New York may have the Fashion Institute of Technology and Parsons The New School for Design, but Los Angeles boasts its own world-class fashion schools, as well. Here, a closer look.
FASHION INSTITUTE OF DESIGN & MERCHANDISING
The Fashion Institute of Design & Merchandising, known as FIDM, is a private college in the heart of downtown Los Angeles' Garment District with campuses in Orange County, San Francisco and San Diego.
FIDM is an industry-driven community, fostering students' originality and expressiveness, preparing them for life outside of the classroom, as well. The Resource and Research Center at FIDM houses one of the largest fashion libraries on the West Coast, providing students access to trade publications, newspaper clippings, books and trend reports. In addition to print resources, the center offers online services.
Faculty at FIDM ranges from heads of ad agencies to fashion designers. Instructor Nancy Riegelman is the author of "9 Heads: A Guide to Drawing Fashion," a textbook used in fashion schools nationwide. FIDM offers degrees in a range of subjects: apparel manufacturing management, digital media, film and television costume, design, footwear design, jewelry design and international manufacturing. It also features product development, textile design, theater costume design, entertainment set design and decoration and visual communications. The school's museum gallery hosts the annual exhibit of award-nominated television and motion picture costumes, many created by alumni.
Number of students: 6,000 full time.
Tuition: Depending on majors, tuition ranges from $21,900 to $22,900 a year. Room and board is $3,000 a quarter.
Notable grads: Monique Lhuillier, Magda Berliner, Kevan Hall and Pamela Skaist-Levy.
OTIS COLLEGE OF ART AND DESIGN
Otis is a four-year art and design college with four campuses based around Los Angeles. Fashion design students attend classes in a wing of the California Market Center in downtown Los Angles, where they have access to hundreds of apparel and accessories showrooms and a multitude of textile and trim companies. Students at Otis are known for their highly creative fashion sense, and tend to view fashion as more of an art than merchandise.One of Otis' strengths is its Professional Designer Mentorship Program, where designers such as John Varvatos, Francisco Costa, Vera Wang, Bob Mackie, Diane von Furstenberg, Trina Turk and BCBG's creative director, Lubov Azria, volunteer to provide mentorship and direction from sketching and fabric draping to production of the final garment. The best work by student designers is presented on the runway at Otis' annual scholarship fund-raising gala, held the first Saturday of May.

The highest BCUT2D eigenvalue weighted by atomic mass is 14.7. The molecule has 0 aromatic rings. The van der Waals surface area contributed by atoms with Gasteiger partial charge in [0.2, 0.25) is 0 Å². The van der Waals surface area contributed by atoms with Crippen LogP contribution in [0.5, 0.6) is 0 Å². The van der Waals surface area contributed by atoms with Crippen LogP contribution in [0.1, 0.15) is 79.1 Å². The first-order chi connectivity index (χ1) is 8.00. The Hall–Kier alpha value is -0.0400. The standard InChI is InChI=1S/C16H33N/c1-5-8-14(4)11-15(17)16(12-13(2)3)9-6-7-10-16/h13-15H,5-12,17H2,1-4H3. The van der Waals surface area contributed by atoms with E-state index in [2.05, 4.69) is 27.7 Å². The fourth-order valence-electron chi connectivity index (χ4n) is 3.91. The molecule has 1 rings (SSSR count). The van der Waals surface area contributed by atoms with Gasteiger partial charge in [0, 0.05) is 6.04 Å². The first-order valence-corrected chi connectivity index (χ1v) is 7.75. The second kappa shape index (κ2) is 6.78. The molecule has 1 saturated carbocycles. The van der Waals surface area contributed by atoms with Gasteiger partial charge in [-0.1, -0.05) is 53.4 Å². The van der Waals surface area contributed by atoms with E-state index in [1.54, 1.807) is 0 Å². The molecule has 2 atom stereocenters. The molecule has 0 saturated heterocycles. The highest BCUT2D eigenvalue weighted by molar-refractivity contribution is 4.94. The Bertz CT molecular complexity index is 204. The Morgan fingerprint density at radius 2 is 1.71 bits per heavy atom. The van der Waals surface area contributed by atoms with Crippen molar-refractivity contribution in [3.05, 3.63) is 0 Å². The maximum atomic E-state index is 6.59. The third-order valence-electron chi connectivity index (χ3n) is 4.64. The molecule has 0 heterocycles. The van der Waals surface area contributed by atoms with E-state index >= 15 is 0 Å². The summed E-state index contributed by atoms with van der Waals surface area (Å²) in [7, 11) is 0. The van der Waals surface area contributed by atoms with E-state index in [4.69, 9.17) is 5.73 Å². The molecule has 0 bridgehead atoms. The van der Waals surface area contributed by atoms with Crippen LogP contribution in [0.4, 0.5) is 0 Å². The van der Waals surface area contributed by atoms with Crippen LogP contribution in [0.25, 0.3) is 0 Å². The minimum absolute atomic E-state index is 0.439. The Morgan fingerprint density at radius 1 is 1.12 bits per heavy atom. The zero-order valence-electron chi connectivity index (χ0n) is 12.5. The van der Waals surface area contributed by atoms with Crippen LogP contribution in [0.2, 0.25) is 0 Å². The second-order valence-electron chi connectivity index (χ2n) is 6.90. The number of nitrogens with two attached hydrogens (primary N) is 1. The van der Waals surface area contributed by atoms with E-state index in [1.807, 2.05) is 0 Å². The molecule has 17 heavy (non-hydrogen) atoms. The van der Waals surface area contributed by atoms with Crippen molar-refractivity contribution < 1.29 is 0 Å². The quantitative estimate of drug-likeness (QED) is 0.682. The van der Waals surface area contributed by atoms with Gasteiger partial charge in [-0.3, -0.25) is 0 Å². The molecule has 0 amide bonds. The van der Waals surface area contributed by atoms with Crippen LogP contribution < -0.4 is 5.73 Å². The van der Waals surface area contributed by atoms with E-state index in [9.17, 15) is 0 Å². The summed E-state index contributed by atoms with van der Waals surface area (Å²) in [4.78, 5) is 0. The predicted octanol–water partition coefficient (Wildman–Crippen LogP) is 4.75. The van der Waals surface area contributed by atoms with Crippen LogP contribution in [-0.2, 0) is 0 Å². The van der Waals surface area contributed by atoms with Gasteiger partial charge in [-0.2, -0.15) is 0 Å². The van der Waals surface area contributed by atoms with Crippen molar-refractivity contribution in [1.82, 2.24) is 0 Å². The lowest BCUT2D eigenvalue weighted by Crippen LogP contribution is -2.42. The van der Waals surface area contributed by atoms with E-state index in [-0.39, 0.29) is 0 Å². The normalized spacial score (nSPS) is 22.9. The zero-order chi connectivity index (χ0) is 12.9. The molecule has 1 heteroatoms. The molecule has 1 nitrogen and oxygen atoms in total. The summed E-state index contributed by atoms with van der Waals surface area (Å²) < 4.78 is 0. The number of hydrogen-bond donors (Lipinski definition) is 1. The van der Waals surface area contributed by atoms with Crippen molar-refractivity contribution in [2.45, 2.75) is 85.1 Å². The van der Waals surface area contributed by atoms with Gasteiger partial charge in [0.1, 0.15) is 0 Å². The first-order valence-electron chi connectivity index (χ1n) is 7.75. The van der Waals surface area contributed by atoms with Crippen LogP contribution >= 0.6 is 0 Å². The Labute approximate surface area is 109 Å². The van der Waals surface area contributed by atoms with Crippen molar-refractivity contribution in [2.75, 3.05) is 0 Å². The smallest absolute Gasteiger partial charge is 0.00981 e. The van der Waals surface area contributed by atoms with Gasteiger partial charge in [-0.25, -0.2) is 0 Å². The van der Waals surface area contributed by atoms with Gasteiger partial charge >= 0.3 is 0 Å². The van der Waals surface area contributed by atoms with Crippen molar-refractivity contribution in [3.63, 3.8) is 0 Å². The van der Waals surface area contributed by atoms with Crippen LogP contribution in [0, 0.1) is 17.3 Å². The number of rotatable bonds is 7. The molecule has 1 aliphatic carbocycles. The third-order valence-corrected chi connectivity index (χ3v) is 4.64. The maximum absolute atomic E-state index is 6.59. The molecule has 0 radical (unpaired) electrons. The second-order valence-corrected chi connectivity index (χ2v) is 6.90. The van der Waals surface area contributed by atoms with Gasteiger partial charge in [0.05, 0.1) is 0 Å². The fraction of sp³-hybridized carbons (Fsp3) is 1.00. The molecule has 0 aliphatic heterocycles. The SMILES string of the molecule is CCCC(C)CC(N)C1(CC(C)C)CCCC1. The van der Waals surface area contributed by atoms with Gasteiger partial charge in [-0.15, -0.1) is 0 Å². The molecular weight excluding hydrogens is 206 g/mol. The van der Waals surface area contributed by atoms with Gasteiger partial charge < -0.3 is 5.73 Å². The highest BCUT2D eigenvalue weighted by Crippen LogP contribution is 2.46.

Current majors include architecture, communication arts, digital media, fashion design, fine arts, interactive product design and toy design.
Number of students: 1,100, with 200 in the fashion design program.
Tuition: Cost for 2007-08 is $37,000 a year, with room and board available at an additional $9,000 a year.
Notable grads: Tom Ford, Cynthia Vincent, Rick Owens and Eduardo Lucero.
“Azzedine has been one of the biggest influences in my life. He has always been such a strong, loving, fatherly figure to me. I call him Papa. His designs are indescribably unique, they are pieces of art. He knew how to make the female form look its loveliest. I have so many memories of him; my favorite might be during my first show with him in Paris. He liked me and he wanted to help me get more work. He called all his friends at Kenzo and Comme des Garcons, and asked them to book me. They said, ‘But she can’t walk!’ And he said, ‘but she has such a great ass!' His friendship and support has been the great privilege of my career. I can't imagine life without him. Repose en paix mon Papa.” - @stephanieseymour tells @wwd. #wwdfashion (📷: @steveeichner) #alaia #azzedinealaia
Azzedine Alaïa, flanked by two of his closest friends, models Stephanie Seymour and Naomi Campbell.
He designed Seymour’s dress for her 1995 wedding to Peter Brant, and treated Campbell (who famously called him Papa), like a daughter. For more on the legendary designer, tap the link in bio. #wwdfashion #alaia #azzedinealaia
Azzedine Alaïa's “I-did-it-my-way” ethos stood out starkly at a time when brands are experimenting with consumer-facing fashion shows, coed formats and trans-seasonal collections – anything to perk up lackluster sales of ready-to-wear in an age of Insta-everything. “It’s not creation anymore. This becomes a purely industrial approach,” the late designer told WWD in an interview last year. “But anyway, the rhythm of collections is so stupid. It’s unsustainable. There are too many collections.” Read more about the iconic designer’s life and work on wwd.com, link in bio. #wwdfashion #azzedinealaia (📷: @WWD Archive, 1986) #alaia
Sneaker reselling app @goat’s latest exhibit, "The Greatest: New York," tells the story of New York's sneaker culture. To celebrate the exhibit, an intimate crowd gathered on Thursday night at the pop-up gallery space, located at Platform in Culver City, to hear guest speaker and illustrator @esymai talk about her own rise in streetwear and women in the business. "For me I'm just someone who is creative. I like to create things," said Chang. #wwdfashion
Azzedine Alaïa, one of the most iconic couturiers of the modern era whose body-con designs defined Eighties fashion, has died in Paris. The diminutive Tunisian-born designer, known for his structured knitted dresses with fitted waists and impeccably cut, figure-hugging second skin silhouettes was deeply admired by his peers, and counted supermodel Naomi Campbell - his adoptive daughter - among his inner circle, one of a gang of glamazons including Farida Khelfa, Carla Bruni and Stephanie Seymour who became ambassadors of his style. (📷: Alexandre Guirkinger) #wwdblast